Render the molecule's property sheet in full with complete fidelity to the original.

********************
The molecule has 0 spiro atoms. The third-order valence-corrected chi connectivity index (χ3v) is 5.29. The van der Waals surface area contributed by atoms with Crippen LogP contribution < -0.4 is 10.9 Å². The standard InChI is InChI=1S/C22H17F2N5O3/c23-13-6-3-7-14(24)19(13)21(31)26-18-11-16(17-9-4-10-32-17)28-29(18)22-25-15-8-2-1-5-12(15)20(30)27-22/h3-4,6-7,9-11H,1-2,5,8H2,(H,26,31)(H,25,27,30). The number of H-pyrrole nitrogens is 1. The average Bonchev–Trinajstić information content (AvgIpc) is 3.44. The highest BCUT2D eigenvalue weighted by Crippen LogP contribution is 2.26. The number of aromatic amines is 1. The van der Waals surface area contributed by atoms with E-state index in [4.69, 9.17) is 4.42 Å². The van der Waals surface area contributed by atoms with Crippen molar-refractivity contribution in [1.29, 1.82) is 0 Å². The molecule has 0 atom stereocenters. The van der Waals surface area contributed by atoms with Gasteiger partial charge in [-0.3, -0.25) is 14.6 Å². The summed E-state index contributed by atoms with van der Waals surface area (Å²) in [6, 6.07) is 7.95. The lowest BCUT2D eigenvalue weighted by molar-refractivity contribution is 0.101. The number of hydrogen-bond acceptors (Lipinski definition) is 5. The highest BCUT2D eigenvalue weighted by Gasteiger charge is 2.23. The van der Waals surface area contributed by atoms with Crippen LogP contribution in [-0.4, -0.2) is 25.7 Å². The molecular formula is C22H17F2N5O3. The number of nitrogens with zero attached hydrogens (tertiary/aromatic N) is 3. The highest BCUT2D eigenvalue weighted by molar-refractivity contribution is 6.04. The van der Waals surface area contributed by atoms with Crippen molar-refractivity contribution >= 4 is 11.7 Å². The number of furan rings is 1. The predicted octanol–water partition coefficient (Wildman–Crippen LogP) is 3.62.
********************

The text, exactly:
The molecule has 0 spiro atoms. The third-order valence-corrected chi connectivity index (χ3v) is 5.29. The van der Waals surface area contributed by atoms with Crippen LogP contribution < -0.4 is 10.9 Å². The standard InChI is InChI=1S/C22H17F2N5O3/c23-13-6-3-7-14(24)19(13)21(31)26-18-11-16(17-9-4-10-32-17)28-29(18)22-25-15-8-2-1-5-12(15)20(30)27-22/h3-4,6-7,9-11H,1-2,5,8H2,(H,26,31)(H,25,27,30). The number of H-pyrrole nitrogens is 1. The average Bonchev–Trinajstić information content (AvgIpc) is 3.44. The highest BCUT2D eigenvalue weighted by Crippen LogP contribution is 2.26. The number of aromatic amines is 1. The van der Waals surface area contributed by atoms with E-state index in [4.69, 9.17) is 4.42 Å². The van der Waals surface area contributed by atoms with Crippen molar-refractivity contribution in [1.29, 1.82) is 0 Å². The molecule has 0 atom stereocenters. The van der Waals surface area contributed by atoms with Gasteiger partial charge in [-0.3, -0.25) is 14.6 Å². The summed E-state index contributed by atoms with van der Waals surface area (Å²) in [6, 6.07) is 7.95. The lowest BCUT2D eigenvalue weighted by molar-refractivity contribution is 0.101. The number of hydrogen-bond acceptors (Lipinski definition) is 5. The highest BCUT2D eigenvalue weighted by Gasteiger charge is 2.23. The van der Waals surface area contributed by atoms with Crippen LogP contribution in [-0.4, -0.2) is 25.7 Å². The molecular formula is C22H17F2N5O3. The number of nitrogens with zero attached hydrogens (tertiary/aromatic N) is 3. The highest BCUT2D eigenvalue weighted by molar-refractivity contribution is 6.04. The van der Waals surface area contributed by atoms with Crippen molar-refractivity contribution >= 4 is 11.7 Å². The number of furan rings is 1. The predicted octanol–water partition coefficient (Wildman–Crippen LogP) is 3.62.